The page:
So I get the sense that this might not be the tipping point, but this is the beginning of something that is absolutely phenomenal. And I think

that's the most important thing is that we have seen not just this flag coming up, we have seen this flag encouraging other smaller social

movements coming up.

For instance, we've had unemployed graduates taking to the streets and demonstrating. We've had mothers taking to the streets with empty pots

beating the pot as it were.

We have seen people demonstrating against the "bond notes," a currency that's going to be introduced right now.

So one gets the sense that this flag has given the Zimbabweans the voice or the courage.

Is the fear completely gone? No, it's not gone. Because the fear wouldn't be completely gone in an environment where intimidation and

harassment has been the order of the day for the past 36 years.

I mean, let me quickly point out that only about a year or two -- sorry four years ago, we had a young activist by the name of Itai Dzamarad

isappear, abducted by people in the military or the intelligence. We have not -- he has not been seen.

So that kind of stuff makes people worry before they speak out. But on the other hand, when you look at the actual living conditions in

Zimbabwe, people are beginning to say how long can we go on being afraid when we're living in such desperate poverty.

WARD: Thank you so much, Trevor Ncube. We will be watching very closely. Thank you for being on the program.

Coming up, we go to a country even more isolated than Zimbabwe as we imagine the secretive state of North Korea and recent defections from the

nation. That's next.

(COMMERCIAL BREAK)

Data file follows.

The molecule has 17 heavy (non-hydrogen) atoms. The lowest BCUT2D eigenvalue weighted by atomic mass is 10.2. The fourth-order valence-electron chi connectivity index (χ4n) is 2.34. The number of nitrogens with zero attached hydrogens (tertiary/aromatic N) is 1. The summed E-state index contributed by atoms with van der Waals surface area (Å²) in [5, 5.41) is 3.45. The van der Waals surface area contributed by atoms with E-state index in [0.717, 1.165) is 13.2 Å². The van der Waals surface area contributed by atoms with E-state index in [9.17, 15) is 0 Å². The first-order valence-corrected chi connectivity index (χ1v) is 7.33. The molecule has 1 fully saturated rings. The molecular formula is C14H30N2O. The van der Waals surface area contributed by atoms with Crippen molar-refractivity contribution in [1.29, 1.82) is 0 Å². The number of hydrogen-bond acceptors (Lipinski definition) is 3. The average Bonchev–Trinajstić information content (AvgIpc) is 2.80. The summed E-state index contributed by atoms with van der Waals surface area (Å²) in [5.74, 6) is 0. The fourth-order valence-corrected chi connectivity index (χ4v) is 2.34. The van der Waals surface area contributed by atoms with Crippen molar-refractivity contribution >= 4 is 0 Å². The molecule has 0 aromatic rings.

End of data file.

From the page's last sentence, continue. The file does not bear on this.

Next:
[14:26:15] WARD: And finally tonight, imagine a world of walls and secrets. For many in North Korea's hermit kingdom, it's the only world

they've ever known. But for those who are allowed out, the allure of freedoms elsewhere can prove too hard to pass up and especially recently it

seems.

As 13 North Korean restaurant workers in China made a break for freedom, fleeing the country and now being granted asylum in South Korea.

While right here in London, South Korea media reports that a high-level diplomat fled North Korea's British embassy.

The incongruous consulate was concealed in this West London house, which rarely opens up to its neighborhoods, but did play host to an

exhibition of the best of North Korean art just two years ago.

In the midst of this flurry of defections, it's reported North Korea's Olympians are being kept on a short leash. Besides the occasional symbolic

selfie, athletes don't really socialize with other Olympians. They aren't allowed to go out and about. And even though there has never been a

defection by North Korea at the Olympics before, there are even stories of free mobile phones gifted by Olympic sponsor Samsung being confiscated for

fears of their sporting stars having a line to a world outside Pyongyang.

Well, that's it for our program tonight. Remember, you can listen to our podcast, see us online at Amanpour.com and follow me on Facebook and

Twitter @ClarissaWard.

Thank you for watching and good bye from London.

(COMMERCIAL BREAK)

END